We had a bad experience in another studio. What can The Lodge do for us?
Have you had a bad experience recording at another studio? Didn’t come out with what you hoped for?
If so we may be able to fix it for you. Over the years we have remastered badly done jobs for many bands who have been let down by other studio's. If a different studio has left you feeling disappointed with your final tracks, just bring us the wav files. We know all the tricks.
We have a great team at The Lodge and all our engineers understand what is needed to make a track sound great. Pay us a visit, and bring any offending recordings with you. We will give you an honest opinion and suggest the best course of action.
|Last Updated on Friday, 11 November 2011 18:52|
What exactly does a day in the studio consist of?
A 10 hour day includes an engineer and starts at 10:00am, finishing at 8.00pm. It must include a break for the engineer equivalent to 5 minutes per hour.) This break is usually taken in one or two chunks.
It also includes the use of all the studio gear as listed on our main page.
It does not include any media. (CD's/DVD's)
|Last Updated on Friday, 11 November 2011 18:37|
What do I need to bring with me when I come to the studio?
Ideally, you should bring all the gear you normally use (except PA equipment). However we do have the following Guitar Amps available:
We also have a Pear Drum Kit in good condition. You need to bring your own cymbals and hi-hats. Most drummers who decide to use the studio kit also like to bring their own snare and bass-drum pedal.
Other things which people tend to forget are:
Above all you should try and come with plenty of ideas and well worked out parts - have a good think about your recording plans before you come in.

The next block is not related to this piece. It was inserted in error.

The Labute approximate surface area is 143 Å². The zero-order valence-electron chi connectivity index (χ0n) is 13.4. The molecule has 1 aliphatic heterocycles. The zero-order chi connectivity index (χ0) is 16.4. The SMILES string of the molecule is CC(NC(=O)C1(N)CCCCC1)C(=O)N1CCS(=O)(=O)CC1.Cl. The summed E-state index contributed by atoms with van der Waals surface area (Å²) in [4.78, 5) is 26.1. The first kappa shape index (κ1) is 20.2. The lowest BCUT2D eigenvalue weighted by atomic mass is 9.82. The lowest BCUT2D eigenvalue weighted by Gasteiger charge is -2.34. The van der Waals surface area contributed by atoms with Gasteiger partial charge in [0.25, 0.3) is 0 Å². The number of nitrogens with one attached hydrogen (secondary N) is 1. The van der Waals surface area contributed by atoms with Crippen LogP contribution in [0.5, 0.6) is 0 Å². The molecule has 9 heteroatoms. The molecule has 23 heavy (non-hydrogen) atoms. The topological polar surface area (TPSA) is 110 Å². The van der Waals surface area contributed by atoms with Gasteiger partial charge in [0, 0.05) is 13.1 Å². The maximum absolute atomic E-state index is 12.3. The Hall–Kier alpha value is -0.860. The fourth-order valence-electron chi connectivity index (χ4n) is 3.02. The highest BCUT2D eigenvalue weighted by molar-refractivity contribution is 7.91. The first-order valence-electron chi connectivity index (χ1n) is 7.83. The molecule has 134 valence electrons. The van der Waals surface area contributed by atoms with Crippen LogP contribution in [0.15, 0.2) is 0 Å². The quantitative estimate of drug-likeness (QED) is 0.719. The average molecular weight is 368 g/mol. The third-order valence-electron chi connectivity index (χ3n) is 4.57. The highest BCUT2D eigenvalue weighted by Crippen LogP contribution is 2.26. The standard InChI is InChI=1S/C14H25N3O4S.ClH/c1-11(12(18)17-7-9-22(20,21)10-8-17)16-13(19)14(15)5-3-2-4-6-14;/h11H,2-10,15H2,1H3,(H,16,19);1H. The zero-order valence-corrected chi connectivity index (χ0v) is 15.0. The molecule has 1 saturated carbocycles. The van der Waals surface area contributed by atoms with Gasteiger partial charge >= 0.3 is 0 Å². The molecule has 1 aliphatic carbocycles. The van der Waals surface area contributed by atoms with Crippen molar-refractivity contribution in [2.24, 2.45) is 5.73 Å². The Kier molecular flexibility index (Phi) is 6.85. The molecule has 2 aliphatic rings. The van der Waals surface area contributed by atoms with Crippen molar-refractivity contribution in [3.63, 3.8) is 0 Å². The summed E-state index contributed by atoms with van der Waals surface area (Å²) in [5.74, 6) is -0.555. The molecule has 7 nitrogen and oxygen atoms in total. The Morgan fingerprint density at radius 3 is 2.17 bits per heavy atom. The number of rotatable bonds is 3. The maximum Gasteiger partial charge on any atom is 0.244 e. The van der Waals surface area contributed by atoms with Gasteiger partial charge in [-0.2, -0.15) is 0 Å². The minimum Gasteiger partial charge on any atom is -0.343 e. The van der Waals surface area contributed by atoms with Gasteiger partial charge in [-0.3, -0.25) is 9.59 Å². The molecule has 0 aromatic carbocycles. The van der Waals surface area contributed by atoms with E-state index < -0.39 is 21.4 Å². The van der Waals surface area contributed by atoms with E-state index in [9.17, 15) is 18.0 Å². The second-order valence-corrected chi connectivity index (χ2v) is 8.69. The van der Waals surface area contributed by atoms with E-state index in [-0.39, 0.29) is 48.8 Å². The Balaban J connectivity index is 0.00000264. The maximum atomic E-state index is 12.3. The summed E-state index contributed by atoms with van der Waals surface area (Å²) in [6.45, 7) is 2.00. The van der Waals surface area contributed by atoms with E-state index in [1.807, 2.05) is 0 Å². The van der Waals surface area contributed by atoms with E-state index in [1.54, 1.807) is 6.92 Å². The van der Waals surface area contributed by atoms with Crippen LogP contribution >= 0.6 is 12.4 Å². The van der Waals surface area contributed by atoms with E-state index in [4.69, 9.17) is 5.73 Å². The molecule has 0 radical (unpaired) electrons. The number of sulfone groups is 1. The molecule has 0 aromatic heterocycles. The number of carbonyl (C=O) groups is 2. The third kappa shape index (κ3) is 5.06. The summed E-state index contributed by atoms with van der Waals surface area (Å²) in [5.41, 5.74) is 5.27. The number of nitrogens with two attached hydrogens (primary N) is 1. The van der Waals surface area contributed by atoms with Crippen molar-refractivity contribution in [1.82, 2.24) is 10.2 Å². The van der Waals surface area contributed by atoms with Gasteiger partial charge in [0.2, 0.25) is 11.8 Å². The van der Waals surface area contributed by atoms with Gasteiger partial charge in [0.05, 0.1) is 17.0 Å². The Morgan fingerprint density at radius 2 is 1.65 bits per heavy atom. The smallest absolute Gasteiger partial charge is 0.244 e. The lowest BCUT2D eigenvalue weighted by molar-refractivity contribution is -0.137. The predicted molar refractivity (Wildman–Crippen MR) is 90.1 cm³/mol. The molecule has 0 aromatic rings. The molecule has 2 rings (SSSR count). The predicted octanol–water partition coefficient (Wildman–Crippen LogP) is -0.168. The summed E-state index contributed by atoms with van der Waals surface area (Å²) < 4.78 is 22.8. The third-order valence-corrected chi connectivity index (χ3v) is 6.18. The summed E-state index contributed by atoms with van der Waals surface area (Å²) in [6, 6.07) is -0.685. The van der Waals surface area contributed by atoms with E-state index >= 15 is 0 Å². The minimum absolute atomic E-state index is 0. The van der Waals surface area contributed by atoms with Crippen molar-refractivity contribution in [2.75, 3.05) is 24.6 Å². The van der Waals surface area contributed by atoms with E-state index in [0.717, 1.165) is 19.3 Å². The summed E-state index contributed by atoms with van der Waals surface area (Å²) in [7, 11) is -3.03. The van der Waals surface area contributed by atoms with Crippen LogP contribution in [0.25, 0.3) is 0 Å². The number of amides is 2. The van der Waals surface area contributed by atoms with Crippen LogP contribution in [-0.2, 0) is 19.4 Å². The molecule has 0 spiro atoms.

|Last Updated on Friday, 11 November 2011 18:33|
What could a producer do for me? Do I need one? What does it cost?
The role of a record producer is as follows:
If you feel there are things on this list that you cannot or do not wish to do for yourself, you should consider having a producer. Please be aware that the above are not the responsibility of the engineer.
|Last Updated on Friday, 11 November 2011 18:30|
How much production help can I expect to get from the engineer?
Your engineer will give general help and advice with respect to the following:
Your engineer will not generally get involved with the following:
|Last Updated on Friday, 11 November 2011 18:24|
How much can I get done in a day / hour
A difficult question to answer. The things that take up a lot of time in this studio are:
So, sometimes it is possible to record and mix a whole album of songs in a single weekend. A very well rehearsed rock band with a good drum kit and only vocals and a few instrumental overdubs to record should have no trouble with this. We have done quite a few times in the past.
On the other hand, a band or solo artist with one or more of the things on the above list will take longer. Some bands spend several months recording an album. Some are quite happy if they can get three songs done to a high standard in a weekend. More experienced recording artists usually know how long things generally take them to do and make their plans accordingly.
Our advice is this: Put quality before quantity unless you have a good reason not to. Someone listening to your demo for the first time needs to be impressed within the first twenty seconds. Make sure that you are completely satisfied with everything you record, as you go along. It is time consuming and expensive to have to go back and redo things at a later stage. As a general rule, the more work you are prepared to put into a track, the better it will sound.
One thing you can be sure of is this. The lodge will always take full responsibility of any delays caused by the studio itself and will always make generous allowances in compensation.
|Last Updated on Friday, 11 November 2011 17:53|